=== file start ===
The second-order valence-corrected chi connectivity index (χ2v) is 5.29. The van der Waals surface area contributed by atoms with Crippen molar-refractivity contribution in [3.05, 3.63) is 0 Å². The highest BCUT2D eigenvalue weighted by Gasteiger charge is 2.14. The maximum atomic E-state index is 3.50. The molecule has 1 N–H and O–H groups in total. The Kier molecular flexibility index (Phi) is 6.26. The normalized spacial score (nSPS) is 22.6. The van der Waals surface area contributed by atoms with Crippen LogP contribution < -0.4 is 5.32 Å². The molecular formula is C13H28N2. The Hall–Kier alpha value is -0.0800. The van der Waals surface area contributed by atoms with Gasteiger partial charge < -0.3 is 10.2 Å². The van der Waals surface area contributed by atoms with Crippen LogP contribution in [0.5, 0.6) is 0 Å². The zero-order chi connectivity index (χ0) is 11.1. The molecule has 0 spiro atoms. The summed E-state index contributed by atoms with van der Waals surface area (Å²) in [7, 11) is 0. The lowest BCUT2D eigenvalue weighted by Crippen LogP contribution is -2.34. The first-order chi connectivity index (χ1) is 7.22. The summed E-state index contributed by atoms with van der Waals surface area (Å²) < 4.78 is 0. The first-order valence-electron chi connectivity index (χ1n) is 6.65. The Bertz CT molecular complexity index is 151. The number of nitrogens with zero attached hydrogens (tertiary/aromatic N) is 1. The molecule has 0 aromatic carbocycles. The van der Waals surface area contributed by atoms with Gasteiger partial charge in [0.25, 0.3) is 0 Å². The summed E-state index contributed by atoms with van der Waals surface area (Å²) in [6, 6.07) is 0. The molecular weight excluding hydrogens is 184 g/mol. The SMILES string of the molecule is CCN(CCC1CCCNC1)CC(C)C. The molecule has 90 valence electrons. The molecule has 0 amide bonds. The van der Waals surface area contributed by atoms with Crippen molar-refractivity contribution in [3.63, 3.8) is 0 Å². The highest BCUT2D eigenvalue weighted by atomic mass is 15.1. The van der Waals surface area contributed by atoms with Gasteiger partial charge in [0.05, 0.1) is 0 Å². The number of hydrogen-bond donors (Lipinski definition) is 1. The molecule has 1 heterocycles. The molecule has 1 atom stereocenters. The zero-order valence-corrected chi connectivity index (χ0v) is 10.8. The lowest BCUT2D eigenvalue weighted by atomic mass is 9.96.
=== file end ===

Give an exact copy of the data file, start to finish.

The second-order valence-corrected chi connectivity index (χ2v) is 5.29. The van der Waals surface area contributed by atoms with Crippen molar-refractivity contribution in [3.05, 3.63) is 0 Å². The highest BCUT2D eigenvalue weighted by Gasteiger charge is 2.14. The maximum atomic E-state index is 3.50. The molecule has 1 N–H and O–H groups in total. The Kier molecular flexibility index (Phi) is 6.26. The normalized spacial score (nSPS) is 22.6. The van der Waals surface area contributed by atoms with Crippen LogP contribution < -0.4 is 5.32 Å². The molecular formula is C13H28N2. The Hall–Kier alpha value is -0.0800. The van der Waals surface area contributed by atoms with Gasteiger partial charge < -0.3 is 10.2 Å². The van der Waals surface area contributed by atoms with Crippen LogP contribution in [0.5, 0.6) is 0 Å². The zero-order chi connectivity index (χ0) is 11.1. The molecule has 0 spiro atoms. The summed E-state index contributed by atoms with van der Waals surface area (Å²) in [7, 11) is 0. The lowest BCUT2D eigenvalue weighted by Crippen LogP contribution is -2.34. The first-order chi connectivity index (χ1) is 7.22. The summed E-state index contributed by atoms with van der Waals surface area (Å²) < 4.78 is 0. The first-order valence-electron chi connectivity index (χ1n) is 6.65. The Bertz CT molecular complexity index is 151. The number of nitrogens with zero attached hydrogens (tertiary/aromatic N) is 1. The molecule has 0 aromatic carbocycles. The van der Waals surface area contributed by atoms with Gasteiger partial charge in [0.25, 0.3) is 0 Å². The summed E-state index contributed by atoms with van der Waals surface area (Å²) in [6, 6.07) is 0. The molecular weight excluding hydrogens is 184 g/mol. The SMILES string of the molecule is CCN(CCC1CCCNC1)CC(C)C. The molecule has 90 valence electrons. The molecule has 0 amide bonds. The van der Waals surface area contributed by atoms with Crippen molar-refractivity contribution in [3.63, 3.8) is 0 Å². The highest BCUT2D eigenvalue weighted by atomic mass is 15.1. The van der Waals surface area contributed by atoms with Gasteiger partial charge in [0.05, 0.1) is 0 Å². The number of hydrogen-bond donors (Lipinski definition) is 1. The molecule has 1 heterocycles. The molecule has 1 atom stereocenters. The zero-order valence-corrected chi connectivity index (χ0v) is 10.8. The lowest BCUT2D eigenvalue weighted by atomic mass is 9.96.